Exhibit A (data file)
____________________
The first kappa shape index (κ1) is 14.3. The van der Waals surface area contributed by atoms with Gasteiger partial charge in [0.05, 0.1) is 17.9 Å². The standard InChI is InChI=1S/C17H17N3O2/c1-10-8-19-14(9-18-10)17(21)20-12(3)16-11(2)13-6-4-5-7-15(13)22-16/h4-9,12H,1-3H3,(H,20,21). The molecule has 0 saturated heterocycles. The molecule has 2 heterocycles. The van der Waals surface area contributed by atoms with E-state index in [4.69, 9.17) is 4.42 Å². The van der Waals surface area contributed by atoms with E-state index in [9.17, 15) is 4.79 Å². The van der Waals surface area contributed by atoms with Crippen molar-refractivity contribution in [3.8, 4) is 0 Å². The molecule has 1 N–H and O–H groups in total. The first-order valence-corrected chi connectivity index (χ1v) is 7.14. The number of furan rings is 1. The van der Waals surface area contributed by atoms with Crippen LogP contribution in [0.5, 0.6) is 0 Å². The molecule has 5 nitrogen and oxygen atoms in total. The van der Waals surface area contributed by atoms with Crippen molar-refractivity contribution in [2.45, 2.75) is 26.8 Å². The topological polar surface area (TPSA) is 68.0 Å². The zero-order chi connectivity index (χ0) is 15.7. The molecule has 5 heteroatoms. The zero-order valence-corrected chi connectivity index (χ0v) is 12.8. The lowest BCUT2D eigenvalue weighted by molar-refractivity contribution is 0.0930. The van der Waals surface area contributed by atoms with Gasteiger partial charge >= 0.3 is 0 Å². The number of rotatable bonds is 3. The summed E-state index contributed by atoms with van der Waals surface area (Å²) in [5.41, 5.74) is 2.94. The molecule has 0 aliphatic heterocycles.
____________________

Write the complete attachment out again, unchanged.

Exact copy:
The first kappa shape index (κ1) is 14.3. The van der Waals surface area contributed by atoms with Gasteiger partial charge in [0.05, 0.1) is 17.9 Å². The standard InChI is InChI=1S/C17H17N3O2/c1-10-8-19-14(9-18-10)17(21)20-12(3)16-11(2)13-6-4-5-7-15(13)22-16/h4-9,12H,1-3H3,(H,20,21). The molecule has 0 saturated heterocycles. The molecule has 2 heterocycles. The van der Waals surface area contributed by atoms with E-state index in [4.69, 9.17) is 4.42 Å². The van der Waals surface area contributed by atoms with E-state index in [9.17, 15) is 4.79 Å². The van der Waals surface area contributed by atoms with Crippen molar-refractivity contribution in [3.8, 4) is 0 Å². The molecule has 1 N–H and O–H groups in total. The first-order valence-corrected chi connectivity index (χ1v) is 7.14. The number of furan rings is 1. The van der Waals surface area contributed by atoms with Crippen LogP contribution in [0.5, 0.6) is 0 Å². The molecule has 5 nitrogen and oxygen atoms in total. The van der Waals surface area contributed by atoms with Crippen molar-refractivity contribution in [2.45, 2.75) is 26.8 Å². The topological polar surface area (TPSA) is 68.0 Å². The zero-order chi connectivity index (χ0) is 15.7. The molecule has 5 heteroatoms. The zero-order valence-corrected chi connectivity index (χ0v) is 12.8. The lowest BCUT2D eigenvalue weighted by molar-refractivity contribution is 0.0930. The van der Waals surface area contributed by atoms with Gasteiger partial charge >= 0.3 is 0 Å². The number of rotatable bonds is 3. The summed E-state index contributed by atoms with van der Waals surface area (Å²) in [5.41, 5.74) is 2.94. The molecule has 0 aliphatic heterocycles.